Here is the link to Labelme Dataset.
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This is a popular dataset, which comprises 160,000 tweets ensuring the emoticons are removed from before. To collect and annotate the data, the approach sued in this dataset it unique owing to training data that is automatically created.
The process of automatically assuming tweets with positive emoticons like “:)” and tweets with negative emoticons like “:( “are considered. The datasets make use of the Twitter Search API to collect the tweets through the use of keyword searches.
Here is the link to Sentiment140 Dataset
This dataset includes a small community where different discussion about data, public code or creating own projects in Kernels is made part of.
There are various amounts of real-life datasets of different shapes and sizes in different formats available. The user can also make use of “kernels” to link with each dataset in numerous different data scientists that have provided notebooks to analyse the dataset.
12) Amazon Datasets
The amazon source comprises of various datasets in diverse fields, for instance, public transport, ecological resources, satellite images, and so on).
The source has a search box that assists in finding the dataset that the user is looking for. Moreover, there is also the dataset description and usage examples available for datasets that are considered to be informative and easy to make use of as well.
Here is the link to Amazon Datasets
13) Computer Vision Datasets
To understand the image processing in the best way, the computer vision or deep learning is seen as the source of data for carrying out such kind of experiments.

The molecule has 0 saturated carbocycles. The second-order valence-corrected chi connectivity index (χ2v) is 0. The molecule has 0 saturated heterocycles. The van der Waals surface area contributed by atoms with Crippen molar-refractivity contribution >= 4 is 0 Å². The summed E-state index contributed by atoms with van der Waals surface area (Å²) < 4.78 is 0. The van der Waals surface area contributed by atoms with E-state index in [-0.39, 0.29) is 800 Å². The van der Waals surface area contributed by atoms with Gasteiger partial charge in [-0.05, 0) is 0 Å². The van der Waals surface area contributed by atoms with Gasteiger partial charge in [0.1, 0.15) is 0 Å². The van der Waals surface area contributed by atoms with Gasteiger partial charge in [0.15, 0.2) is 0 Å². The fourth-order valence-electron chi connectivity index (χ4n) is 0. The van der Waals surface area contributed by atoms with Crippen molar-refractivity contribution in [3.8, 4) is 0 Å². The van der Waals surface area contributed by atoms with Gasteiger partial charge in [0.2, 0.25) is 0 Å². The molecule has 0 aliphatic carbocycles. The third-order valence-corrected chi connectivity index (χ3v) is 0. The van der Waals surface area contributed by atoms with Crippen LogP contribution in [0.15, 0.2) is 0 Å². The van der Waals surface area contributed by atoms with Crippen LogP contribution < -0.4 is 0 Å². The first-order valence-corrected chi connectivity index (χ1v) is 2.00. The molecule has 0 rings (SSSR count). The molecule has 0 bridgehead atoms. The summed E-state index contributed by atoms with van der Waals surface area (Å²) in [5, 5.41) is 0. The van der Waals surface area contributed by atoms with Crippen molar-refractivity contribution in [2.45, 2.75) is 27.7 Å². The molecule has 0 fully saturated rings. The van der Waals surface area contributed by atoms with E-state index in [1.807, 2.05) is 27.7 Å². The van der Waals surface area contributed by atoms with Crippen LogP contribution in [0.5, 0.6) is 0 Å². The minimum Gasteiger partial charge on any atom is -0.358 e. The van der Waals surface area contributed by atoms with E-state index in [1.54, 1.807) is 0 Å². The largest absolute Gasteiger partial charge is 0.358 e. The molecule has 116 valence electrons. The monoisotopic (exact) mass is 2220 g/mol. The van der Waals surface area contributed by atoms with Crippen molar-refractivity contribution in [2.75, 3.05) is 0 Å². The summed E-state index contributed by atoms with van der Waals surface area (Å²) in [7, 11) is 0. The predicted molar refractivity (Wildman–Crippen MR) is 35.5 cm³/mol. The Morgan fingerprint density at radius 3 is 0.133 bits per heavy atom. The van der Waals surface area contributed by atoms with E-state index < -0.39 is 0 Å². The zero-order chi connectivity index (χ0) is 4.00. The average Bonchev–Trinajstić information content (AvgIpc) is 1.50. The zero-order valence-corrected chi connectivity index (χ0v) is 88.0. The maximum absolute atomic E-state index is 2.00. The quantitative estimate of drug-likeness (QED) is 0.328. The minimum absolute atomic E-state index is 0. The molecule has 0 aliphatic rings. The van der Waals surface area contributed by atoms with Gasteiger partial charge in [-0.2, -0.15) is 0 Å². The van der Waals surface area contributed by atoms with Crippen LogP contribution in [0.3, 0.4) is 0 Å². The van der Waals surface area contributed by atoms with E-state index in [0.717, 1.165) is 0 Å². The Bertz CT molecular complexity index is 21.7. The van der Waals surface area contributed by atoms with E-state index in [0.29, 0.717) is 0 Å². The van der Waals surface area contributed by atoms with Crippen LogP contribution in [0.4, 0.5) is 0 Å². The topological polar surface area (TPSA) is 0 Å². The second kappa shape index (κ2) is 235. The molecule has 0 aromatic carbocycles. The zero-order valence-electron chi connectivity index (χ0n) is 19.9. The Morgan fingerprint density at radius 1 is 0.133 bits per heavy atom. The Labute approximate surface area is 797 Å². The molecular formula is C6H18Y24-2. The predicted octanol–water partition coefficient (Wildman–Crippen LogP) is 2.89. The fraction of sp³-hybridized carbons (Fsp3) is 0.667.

The Visual Data comprises of a handful number of diverse datasets that can be utilized to create computer vision (CV) models.
In this particular dataset, the user has the option to look for specific CV subject, which can be semantic segmentation, image captioning, image generation, as well as for opting for self-driving cars datasets.
Here is the link to Computer Vision Datasets
14) The MNIST dataset
This dataset is mainly about the database of handwritten digits. It includes a training set of 60,000 examples and a test set of 10,000 examples. This is mainly a subset of a larger set that is made available from NIST.
The digits are usually size-normalized and centred in a fixed-size image. The users of this dataset who are willing to learn about the different techniques and pattern recognition methods on real-world data can make use of this dataset. Also, they would only be spending minimal efforts on preprocessing and formatting aspects as well.